trying to file an appeal. According to Babcock, Ed Marty, the court's
court general counsel, said in a deposition that he told Johnson Richard's
attorneys were running late.

Johnson, the 1st witness called Monday, denied that such a conversation
took place.

"If I had known that they asked for more time, I would have granted it,"
Johnson said.

"It's an execution."

(source: Associated Press)


Fellow judge says Keller violated procedure in death row case—-Former
court counsel Ed Marty's statement could raise doubts.

The trial on misconduct charges against Sharon Keller, the state's top
criminal judge, began Monday with pointed criticism from one of Keller's
colleagues and one surprise revelation.

Judge Cheryl Johnson, called to testify by the prosecution, said Keller
violated Court of Criminal Appeals procedure in 2007 by unilaterally
denying defense lawyers the opportunity to file execution-day briefs after
5 p.m.

"She should have directed (the request to file late briefs) to me," said
Johnson, who had been assigned by rotation to be the only judge expected
to handle execution-day phone calls, faxes and filings from lawyers for
the inmate, Michael Richard.

"And I would have told them that they could file," Johnson said. "It's an
execution. They might be valid pleadings. I have no other way of knowing."

Johnson, however, said she didn't learn about the request for more time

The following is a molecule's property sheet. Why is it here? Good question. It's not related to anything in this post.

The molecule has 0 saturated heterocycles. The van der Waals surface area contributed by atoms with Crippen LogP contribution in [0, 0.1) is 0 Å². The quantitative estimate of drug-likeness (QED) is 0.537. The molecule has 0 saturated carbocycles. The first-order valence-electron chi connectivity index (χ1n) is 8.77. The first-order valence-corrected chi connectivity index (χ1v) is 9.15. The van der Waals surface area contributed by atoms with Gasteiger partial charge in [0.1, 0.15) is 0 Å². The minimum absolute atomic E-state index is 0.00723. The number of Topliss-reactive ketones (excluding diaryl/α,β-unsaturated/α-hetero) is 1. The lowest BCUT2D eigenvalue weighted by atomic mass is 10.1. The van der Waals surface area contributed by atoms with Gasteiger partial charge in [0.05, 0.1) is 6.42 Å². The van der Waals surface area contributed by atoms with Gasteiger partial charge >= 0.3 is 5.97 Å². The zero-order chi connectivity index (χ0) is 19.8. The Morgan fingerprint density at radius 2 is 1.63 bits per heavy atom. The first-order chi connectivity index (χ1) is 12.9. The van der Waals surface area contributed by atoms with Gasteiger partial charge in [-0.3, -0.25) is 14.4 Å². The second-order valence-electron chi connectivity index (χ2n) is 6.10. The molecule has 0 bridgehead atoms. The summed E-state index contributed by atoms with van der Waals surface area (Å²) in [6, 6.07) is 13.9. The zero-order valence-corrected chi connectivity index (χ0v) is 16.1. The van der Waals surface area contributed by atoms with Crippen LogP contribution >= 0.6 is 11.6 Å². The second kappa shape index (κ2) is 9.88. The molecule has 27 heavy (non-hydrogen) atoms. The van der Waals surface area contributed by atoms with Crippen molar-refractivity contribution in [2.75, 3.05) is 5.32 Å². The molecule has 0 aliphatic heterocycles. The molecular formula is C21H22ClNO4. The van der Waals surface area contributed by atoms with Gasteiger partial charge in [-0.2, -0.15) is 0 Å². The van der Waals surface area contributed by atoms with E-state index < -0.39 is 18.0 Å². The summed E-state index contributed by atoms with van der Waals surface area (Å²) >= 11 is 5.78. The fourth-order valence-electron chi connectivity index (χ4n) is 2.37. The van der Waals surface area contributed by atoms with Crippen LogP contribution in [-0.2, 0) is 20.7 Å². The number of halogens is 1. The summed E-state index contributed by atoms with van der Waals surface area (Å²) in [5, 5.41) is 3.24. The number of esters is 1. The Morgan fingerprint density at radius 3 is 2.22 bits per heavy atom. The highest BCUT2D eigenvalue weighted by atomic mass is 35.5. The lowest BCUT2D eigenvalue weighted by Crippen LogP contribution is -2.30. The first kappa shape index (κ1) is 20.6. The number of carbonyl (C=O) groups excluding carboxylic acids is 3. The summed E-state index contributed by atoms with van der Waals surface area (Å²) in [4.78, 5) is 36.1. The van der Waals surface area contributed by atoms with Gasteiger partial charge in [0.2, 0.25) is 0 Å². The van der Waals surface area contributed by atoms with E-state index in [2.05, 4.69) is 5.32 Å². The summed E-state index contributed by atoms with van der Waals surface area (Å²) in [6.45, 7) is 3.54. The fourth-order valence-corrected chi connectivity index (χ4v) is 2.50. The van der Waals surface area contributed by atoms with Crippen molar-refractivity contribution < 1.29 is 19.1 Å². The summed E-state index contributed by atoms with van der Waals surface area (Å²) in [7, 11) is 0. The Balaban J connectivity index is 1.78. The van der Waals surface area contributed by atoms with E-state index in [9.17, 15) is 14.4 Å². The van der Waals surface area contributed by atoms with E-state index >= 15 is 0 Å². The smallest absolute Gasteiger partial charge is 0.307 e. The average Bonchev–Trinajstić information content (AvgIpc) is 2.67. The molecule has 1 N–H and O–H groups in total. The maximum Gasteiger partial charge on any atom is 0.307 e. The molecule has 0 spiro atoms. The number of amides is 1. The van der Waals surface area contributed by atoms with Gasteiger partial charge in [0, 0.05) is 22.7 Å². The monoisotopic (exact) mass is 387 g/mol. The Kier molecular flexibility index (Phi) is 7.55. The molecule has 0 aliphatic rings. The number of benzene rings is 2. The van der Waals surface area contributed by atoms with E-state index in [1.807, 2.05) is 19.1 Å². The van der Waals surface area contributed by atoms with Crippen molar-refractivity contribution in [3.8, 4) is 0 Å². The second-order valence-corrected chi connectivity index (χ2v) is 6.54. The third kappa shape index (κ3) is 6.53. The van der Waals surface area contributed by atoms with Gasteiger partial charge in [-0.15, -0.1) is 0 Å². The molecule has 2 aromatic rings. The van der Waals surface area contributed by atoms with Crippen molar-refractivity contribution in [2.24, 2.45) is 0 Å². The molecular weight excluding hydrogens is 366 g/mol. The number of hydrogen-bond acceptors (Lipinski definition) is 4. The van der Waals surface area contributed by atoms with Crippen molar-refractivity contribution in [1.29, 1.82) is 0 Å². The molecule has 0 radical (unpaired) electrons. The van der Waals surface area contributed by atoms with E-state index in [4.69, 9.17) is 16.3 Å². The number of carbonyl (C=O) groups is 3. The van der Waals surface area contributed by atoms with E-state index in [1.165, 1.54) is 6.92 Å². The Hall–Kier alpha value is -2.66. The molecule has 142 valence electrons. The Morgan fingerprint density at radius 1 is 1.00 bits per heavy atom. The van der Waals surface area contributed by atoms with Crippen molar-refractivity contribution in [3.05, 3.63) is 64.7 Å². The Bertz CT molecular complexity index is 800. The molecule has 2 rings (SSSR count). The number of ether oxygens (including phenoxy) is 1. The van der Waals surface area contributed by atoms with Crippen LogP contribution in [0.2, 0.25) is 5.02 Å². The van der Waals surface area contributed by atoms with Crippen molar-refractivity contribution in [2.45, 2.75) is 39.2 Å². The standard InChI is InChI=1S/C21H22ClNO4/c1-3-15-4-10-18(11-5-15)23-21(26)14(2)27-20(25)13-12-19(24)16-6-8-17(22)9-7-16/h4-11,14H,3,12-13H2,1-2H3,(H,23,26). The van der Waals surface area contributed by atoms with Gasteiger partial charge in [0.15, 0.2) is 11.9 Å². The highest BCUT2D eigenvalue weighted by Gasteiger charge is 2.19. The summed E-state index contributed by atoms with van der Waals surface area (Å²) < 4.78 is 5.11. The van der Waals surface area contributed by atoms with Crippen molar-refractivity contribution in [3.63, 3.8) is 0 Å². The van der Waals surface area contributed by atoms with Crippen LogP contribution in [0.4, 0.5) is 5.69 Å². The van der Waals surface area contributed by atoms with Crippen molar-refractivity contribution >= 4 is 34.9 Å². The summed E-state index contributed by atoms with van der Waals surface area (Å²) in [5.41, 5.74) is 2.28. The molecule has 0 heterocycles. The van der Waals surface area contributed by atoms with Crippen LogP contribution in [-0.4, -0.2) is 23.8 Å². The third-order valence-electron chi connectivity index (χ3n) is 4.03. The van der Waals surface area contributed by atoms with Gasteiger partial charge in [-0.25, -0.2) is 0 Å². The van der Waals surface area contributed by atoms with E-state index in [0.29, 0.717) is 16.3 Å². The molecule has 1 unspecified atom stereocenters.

until four days after Richard was executed an account contradicted in
parts of a witness deposition revealed Monday.

"I was upset by it. I was frustrated," she said. "And it made the court
look bad."

The State Commission on Judicial Conduct, which investigates wrongdoing by
judges, has charged Keller with denying Richard his right to access the
court system and with bringing discredit upon on the judiciary. Keller's
trial on the potentially career-ending charges is expected to end by

Monday's surprise revelation came in opening statements when prosecution
and defense lawyers discussed the pretrial deposition of Ed Marty, who was
the court's general counsel when Richard was executed on Sept. 25, 2007.

Marty had called Keller at home about 4:45 p.m. that day to say Richard's
lawyers were asking for more time to file briefs. Keller refused.

Marty's questioning has been eagerly anticipated for what it would reveal
about that conversation. But when he was deposed Aug. 6 later than other
witnesses in the case because he now lives in Alabama Marty testified
that he also discussed the lawyers' request for additional time with one
other judge, Johnson, before 5 p.m.

The revelation is potentially significant, indicating that Keller did not
act alone to deny the request and that court rules had been followed.

But Johnson contradicted Marty's recollection, testifying that he came to
her office shortly before 5 p.m. "and told me nothing had come in," she